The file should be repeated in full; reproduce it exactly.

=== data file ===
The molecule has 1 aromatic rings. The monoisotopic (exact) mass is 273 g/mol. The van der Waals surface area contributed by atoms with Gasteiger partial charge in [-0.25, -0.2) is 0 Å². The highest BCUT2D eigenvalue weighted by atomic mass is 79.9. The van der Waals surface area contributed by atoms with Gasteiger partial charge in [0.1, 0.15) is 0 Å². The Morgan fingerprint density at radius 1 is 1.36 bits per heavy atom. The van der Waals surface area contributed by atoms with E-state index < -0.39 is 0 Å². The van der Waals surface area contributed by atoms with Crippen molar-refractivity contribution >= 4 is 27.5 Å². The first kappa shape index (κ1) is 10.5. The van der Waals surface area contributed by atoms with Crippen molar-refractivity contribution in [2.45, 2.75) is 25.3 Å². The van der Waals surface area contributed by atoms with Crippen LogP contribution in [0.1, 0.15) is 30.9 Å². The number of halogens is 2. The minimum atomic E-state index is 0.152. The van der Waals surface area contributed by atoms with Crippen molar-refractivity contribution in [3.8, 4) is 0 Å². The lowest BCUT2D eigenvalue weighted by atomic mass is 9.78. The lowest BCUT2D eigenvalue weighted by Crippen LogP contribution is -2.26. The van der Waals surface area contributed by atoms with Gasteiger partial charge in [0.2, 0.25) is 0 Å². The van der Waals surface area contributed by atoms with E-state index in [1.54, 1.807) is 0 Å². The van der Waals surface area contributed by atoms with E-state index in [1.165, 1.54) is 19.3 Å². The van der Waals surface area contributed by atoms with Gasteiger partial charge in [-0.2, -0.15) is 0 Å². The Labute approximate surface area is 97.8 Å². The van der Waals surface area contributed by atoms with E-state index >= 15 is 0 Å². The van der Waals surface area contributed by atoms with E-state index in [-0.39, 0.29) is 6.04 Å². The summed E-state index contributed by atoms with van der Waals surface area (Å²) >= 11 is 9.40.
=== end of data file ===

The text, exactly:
The molecule has 1 aromatic rings. The monoisotopic (exact) mass is 273 g/mol. The van der Waals surface area contributed by atoms with Gasteiger partial charge in [-0.25, -0.2) is 0 Å². The highest BCUT2D eigenvalue weighted by atomic mass is 79.9. The van der Waals surface area contributed by atoms with Gasteiger partial charge in [0.1, 0.15) is 0 Å². The Morgan fingerprint density at radius 1 is 1.36 bits per heavy atom. The van der Waals surface area contributed by atoms with E-state index < -0.39 is 0 Å². The van der Waals surface area contributed by atoms with Crippen molar-refractivity contribution >= 4 is 27.5 Å². The first kappa shape index (κ1) is 10.5. The van der Waals surface area contributed by atoms with Crippen molar-refractivity contribution in [2.45, 2.75) is 25.3 Å². The van der Waals surface area contributed by atoms with Crippen LogP contribution in [0.1, 0.15) is 30.9 Å². The number of halogens is 2. The minimum atomic E-state index is 0.152. The van der Waals surface area contributed by atoms with Crippen molar-refractivity contribution in [3.8, 4) is 0 Å². The lowest BCUT2D eigenvalue weighted by atomic mass is 9.78. The lowest BCUT2D eigenvalue weighted by Crippen LogP contribution is -2.26. The van der Waals surface area contributed by atoms with Gasteiger partial charge in [0.2, 0.25) is 0 Å². The van der Waals surface area contributed by atoms with E-state index in [1.54, 1.807) is 0 Å². The van der Waals surface area contributed by atoms with E-state index in [1.165, 1.54) is 19.3 Å². The van der Waals surface area contributed by atoms with Gasteiger partial charge in [-0.2, -0.15) is 0 Å². The Labute approximate surface area is 97.8 Å². The van der Waals surface area contributed by atoms with E-state index >= 15 is 0 Å². The van der Waals surface area contributed by atoms with E-state index in [-0.39, 0.29) is 6.04 Å². The summed E-state index contributed by atoms with van der Waals surface area (Å²) >= 11 is 9.40.